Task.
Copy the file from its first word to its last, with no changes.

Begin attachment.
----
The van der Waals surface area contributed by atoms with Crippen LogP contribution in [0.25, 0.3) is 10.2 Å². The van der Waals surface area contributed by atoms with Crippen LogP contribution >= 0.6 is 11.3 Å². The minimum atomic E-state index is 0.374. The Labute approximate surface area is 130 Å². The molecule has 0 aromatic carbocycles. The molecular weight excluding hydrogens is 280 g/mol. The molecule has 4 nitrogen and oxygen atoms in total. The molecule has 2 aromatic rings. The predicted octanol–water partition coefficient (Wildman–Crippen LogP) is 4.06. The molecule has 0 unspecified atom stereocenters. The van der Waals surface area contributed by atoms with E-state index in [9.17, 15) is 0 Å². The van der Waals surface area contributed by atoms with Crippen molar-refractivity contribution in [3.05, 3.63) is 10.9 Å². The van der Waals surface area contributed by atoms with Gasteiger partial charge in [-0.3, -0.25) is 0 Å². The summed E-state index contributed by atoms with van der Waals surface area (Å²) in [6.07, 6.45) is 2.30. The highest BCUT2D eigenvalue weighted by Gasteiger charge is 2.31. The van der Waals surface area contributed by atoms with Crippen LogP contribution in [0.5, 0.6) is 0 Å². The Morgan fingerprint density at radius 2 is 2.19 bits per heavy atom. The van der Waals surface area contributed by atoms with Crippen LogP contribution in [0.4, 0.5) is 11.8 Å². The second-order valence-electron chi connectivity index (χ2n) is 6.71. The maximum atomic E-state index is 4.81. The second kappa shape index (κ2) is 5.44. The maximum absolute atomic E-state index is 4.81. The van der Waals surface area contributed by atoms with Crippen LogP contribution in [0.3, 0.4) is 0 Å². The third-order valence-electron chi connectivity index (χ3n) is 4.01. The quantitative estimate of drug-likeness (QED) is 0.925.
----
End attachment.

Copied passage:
The van der Waals surface area contributed by atoms with Crippen LogP contribution in [0.25, 0.3) is 10.2 Å². The van der Waals surface area contributed by atoms with Crippen LogP contribution >= 0.6 is 11.3 Å². The minimum atomic E-state index is 0.374. The Labute approximate surface area is 130 Å². The molecule has 0 aromatic carbocycles. The molecular weight excluding hydrogens is 280 g/mol. The molecule has 4 nitrogen and oxygen atoms in total. The molecule has 2 aromatic rings. The predicted octanol–water partition coefficient (Wildman–Crippen LogP) is 4.06. The molecule has 0 unspecified atom stereocenters. The van der Waals surface area contributed by atoms with E-state index in [9.17, 15) is 0 Å². The van der Waals surface area contributed by atoms with Crippen molar-refractivity contribution in [3.05, 3.63) is 10.9 Å². The van der Waals surface area contributed by atoms with Gasteiger partial charge in [-0.3, -0.25) is 0 Å². The summed E-state index contributed by atoms with van der Waals surface area (Å²) in [6.07, 6.45) is 2.30. The highest BCUT2D eigenvalue weighted by Gasteiger charge is 2.31. The van der Waals surface area contributed by atoms with Crippen LogP contribution in [0.5, 0.6) is 0 Å². The Morgan fingerprint density at radius 2 is 2.19 bits per heavy atom. The van der Waals surface area contributed by atoms with Crippen LogP contribution in [0.4, 0.5) is 11.8 Å². The second-order valence-electron chi connectivity index (χ2n) is 6.71. The maximum atomic E-state index is 4.81. The second kappa shape index (κ2) is 5.44. The maximum absolute atomic E-state index is 4.81. The van der Waals surface area contributed by atoms with Crippen LogP contribution in [0.3, 0.4) is 0 Å². The third-order valence-electron chi connectivity index (χ3n) is 4.01. The quantitative estimate of drug-likeness (QED) is 0.925.